Authors: Michael Robotham
Tags: #Fiction, #Psychological, #Psychological Fiction, #Suspense, #Thrillers, #Suicide, #Psychology Teachers, #O'Loughlin; Joe (Fictitious Character), #Bath (England)
Mid morning I cal Bristol Police Headquarters and ask for Sergeant Abernathy. The rain has final y stopped. I can see a patch of blue above the tree-line and the faint traces of a rainbow.
Gravel and phlegm down the phone: ‘What do you want, Professor?’
‘I apologise for yesterday— leaving so suddenly. I wasn’t feeling wel .’
‘Must be catching.’
Abernathy doesn’t like me. He thinks I’m unprofessional or inept. I’ve met coppers like him before— warrior types who think they’re separate from normal society, above it.
‘We need a statement,’ he says. ‘There’l be an inquest.’
‘You’ve identified her?’
There’s a pause. My silence irritates him.
‘In case it escaped your attention, Professor, she wasn’t wearing any clothes, which means she wasn’t carrying any identification.’
‘Of course. I understand. It’s just—.’
‘I thought somebody would have reported her missing by now. She was so wel groomed: her hair, her eyebrows, her bikini-line; her fingernails were manicured. She spent time and money on herself. She’s likely to have friends, a job, people who care about her.’
Abernathy must be taking notes. I can hear him scribbling. ‘What else can you tel me?’
‘She had a Caesarean scar, which means children. Given her age, they’re probably school age by now. Primary or secondary.’
‘Did she say anything to you?’
‘She was talking to someone on a mobile phone— pleading with them.’
‘Pleading for what?’
‘I don’t know.’
‘And that’s al she said?’
‘She said I wouldn’t understand.’
‘Wel , she got that much right.’
This case annoys Abernathy because it isn’t straightforward. Until he has a name, he can’t gather the required statements and hand it over to the coroner.
‘When do you want me to come in?’
‘Can’t it wait?’
‘If I’m working Saturday, so can you.’
Avon and Somerset Police Headquarters is in Portishead on the Severn Estuary, nine miles west of Bristol. The architects and planners were perhaps labouring under the misapprehension that if they built a police headquarters a long way from the crime-ridden pockets of inner-city Bristol, the perpetrators might relocate and join them. If we build it— they wil come.
The skies have cleared, but the fields are stil flooded and fence posts stick out of the brackish water like the masts of sunken ships. On the outskirts of Saltford, on the Bath Road, I see a dozen cows huddling on an island of grass surrounded by water. A broken bale of hay is scattered beneath their hooves.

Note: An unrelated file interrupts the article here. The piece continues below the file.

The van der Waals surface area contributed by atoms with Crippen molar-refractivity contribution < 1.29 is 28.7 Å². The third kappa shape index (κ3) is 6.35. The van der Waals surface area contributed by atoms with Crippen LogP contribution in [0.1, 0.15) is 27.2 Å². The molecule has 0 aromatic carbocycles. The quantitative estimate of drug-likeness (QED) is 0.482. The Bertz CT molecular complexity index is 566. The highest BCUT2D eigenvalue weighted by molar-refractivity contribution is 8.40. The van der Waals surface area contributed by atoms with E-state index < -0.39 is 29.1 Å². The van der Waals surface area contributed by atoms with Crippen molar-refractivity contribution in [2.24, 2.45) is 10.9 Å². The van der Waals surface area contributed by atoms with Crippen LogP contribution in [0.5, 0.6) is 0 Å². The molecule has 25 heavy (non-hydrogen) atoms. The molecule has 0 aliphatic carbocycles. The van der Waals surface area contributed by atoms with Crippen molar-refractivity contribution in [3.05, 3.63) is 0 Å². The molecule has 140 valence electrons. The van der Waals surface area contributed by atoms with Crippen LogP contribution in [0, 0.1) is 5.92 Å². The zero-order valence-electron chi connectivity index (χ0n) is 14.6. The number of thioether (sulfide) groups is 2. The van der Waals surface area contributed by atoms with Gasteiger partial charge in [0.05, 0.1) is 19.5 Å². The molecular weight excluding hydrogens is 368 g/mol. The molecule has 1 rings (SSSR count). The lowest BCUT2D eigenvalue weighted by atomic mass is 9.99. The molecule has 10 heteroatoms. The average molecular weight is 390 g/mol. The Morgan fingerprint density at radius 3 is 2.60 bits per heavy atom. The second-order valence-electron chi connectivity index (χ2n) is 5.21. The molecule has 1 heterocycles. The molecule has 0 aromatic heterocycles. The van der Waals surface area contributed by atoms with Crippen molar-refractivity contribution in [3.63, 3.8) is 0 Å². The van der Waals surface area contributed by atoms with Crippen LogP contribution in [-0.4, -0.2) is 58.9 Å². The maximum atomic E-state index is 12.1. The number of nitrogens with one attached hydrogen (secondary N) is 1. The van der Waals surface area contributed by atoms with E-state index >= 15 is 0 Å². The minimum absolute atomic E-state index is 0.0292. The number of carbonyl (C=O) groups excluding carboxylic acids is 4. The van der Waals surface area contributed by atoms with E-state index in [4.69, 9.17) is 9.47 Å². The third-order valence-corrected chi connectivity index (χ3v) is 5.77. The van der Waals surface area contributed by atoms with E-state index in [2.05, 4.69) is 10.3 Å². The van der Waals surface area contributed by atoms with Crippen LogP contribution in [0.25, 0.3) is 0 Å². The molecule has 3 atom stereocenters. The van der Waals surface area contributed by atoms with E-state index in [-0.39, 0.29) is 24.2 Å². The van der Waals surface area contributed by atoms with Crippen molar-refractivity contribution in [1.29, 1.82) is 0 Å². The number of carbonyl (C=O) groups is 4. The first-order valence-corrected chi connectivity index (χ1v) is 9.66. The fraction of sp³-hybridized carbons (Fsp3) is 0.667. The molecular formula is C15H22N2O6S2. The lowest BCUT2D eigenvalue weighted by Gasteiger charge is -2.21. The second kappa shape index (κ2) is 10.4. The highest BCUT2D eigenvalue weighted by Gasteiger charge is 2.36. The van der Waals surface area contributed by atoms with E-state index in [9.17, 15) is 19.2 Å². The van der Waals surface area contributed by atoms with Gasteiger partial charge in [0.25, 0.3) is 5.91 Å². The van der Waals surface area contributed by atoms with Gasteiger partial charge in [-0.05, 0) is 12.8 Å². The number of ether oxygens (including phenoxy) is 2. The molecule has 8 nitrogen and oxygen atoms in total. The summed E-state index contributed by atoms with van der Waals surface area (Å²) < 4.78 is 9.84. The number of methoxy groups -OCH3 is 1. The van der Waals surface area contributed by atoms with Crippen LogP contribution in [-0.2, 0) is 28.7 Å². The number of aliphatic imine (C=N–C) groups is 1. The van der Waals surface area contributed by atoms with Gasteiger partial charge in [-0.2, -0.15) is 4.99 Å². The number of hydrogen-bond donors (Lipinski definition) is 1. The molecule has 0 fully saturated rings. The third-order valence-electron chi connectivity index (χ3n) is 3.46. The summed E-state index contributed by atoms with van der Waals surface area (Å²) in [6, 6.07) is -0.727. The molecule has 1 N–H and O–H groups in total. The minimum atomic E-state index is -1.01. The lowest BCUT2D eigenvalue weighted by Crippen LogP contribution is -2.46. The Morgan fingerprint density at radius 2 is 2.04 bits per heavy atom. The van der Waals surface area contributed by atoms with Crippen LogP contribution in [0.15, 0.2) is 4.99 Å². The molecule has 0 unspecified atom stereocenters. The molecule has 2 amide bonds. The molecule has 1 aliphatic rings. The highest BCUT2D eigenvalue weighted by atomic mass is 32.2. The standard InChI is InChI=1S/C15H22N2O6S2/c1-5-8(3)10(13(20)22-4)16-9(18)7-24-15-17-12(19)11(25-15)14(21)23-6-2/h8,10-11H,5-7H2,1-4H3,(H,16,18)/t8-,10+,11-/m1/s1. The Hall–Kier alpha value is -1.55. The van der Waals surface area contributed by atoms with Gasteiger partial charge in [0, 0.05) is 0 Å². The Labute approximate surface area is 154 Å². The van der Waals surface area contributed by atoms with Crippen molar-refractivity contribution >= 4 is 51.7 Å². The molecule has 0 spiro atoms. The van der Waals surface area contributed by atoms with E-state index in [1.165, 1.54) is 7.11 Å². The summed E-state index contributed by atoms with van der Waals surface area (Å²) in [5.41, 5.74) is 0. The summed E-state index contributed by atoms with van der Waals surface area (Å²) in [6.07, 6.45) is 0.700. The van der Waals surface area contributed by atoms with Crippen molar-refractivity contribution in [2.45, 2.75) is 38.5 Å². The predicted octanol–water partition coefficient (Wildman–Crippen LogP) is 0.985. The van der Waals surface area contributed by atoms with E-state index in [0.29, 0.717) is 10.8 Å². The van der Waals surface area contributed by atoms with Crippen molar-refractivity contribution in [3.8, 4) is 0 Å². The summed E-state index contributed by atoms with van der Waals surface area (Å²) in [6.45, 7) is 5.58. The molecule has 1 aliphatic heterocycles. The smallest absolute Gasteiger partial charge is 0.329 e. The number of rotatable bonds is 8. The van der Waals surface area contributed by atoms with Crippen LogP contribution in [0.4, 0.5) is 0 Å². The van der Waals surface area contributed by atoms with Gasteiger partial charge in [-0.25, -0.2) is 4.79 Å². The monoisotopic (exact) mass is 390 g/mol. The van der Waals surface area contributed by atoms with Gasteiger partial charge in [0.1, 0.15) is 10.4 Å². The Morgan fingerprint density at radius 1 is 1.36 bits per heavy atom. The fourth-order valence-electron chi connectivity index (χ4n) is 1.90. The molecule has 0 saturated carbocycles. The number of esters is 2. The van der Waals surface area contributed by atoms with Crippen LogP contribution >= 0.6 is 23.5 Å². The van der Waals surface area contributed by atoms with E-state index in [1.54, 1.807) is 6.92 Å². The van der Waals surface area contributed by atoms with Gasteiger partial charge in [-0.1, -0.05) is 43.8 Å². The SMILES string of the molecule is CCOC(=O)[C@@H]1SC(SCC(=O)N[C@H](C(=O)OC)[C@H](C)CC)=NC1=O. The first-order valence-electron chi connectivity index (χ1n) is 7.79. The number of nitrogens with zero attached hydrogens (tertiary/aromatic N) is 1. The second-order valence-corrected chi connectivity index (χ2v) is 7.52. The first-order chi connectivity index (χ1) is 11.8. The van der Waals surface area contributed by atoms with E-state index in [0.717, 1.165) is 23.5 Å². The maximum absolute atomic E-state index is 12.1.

Elsewhere waves of water, mud and debris are trapped against fences, trees and bridges. Thousands of farm animals have drowned and machinery lies abandoned on low ground, caked in mud like tarnished bronze sculptures.
Abernathy has a civilian secretary, a smal grey woman whose clothes are more colourful than her personality. She rises grudgingly from her chair and ushers me into his office.
The sergeant, a large, freckled man, is seated at a desk. His sleeves are buttoned down and starched resolutely with a sharp crease running from his wrists to his shoulders.
He speaks in a low rumble. ‘I take it you can write your own statement.’ A foolscap pad is pushed towards me.
I glance down at his desk and notice a dozen manila folders and bundles of photographs. It’s remarkable how much paperwork has been generated in such a short space of time. One of the files is marked ‘Post Mortem’.
‘Do you mind if I take a look?’
Abernathy glances at me like I’m a nosebleed and slides it over.
AVON & SOMERSET CORONER
Post-Mortem Report No: DX-56 312
Date and time of death: 28/09/2007. 1707 hours.
The body is that of a well-developed, well-nourished Caucasian female. The irises are brown. The corneas are clear. The pupils are fixed and dilated.
The body is cool to the touch and there is posterior lividity and partial rigidity. There are no tattoos, deformities or amputations. The victim has a linear 5” surgical scar on
her abdomen at the bikini line, indicating a prior Caesarean section.
Her right and left earlobes are pierced. Her hair is approximately sixteen inches in length, brown, with a wave. Her teeth are natural and in good condition. Her fingernails
are short, neatly rounded with polish present. Pink polish is also present on her toenails.
The abdomen and back show evidence of significant soft tissue abrasions and heavy bruising caused by blunt force trauma. These markings are consistent with an impact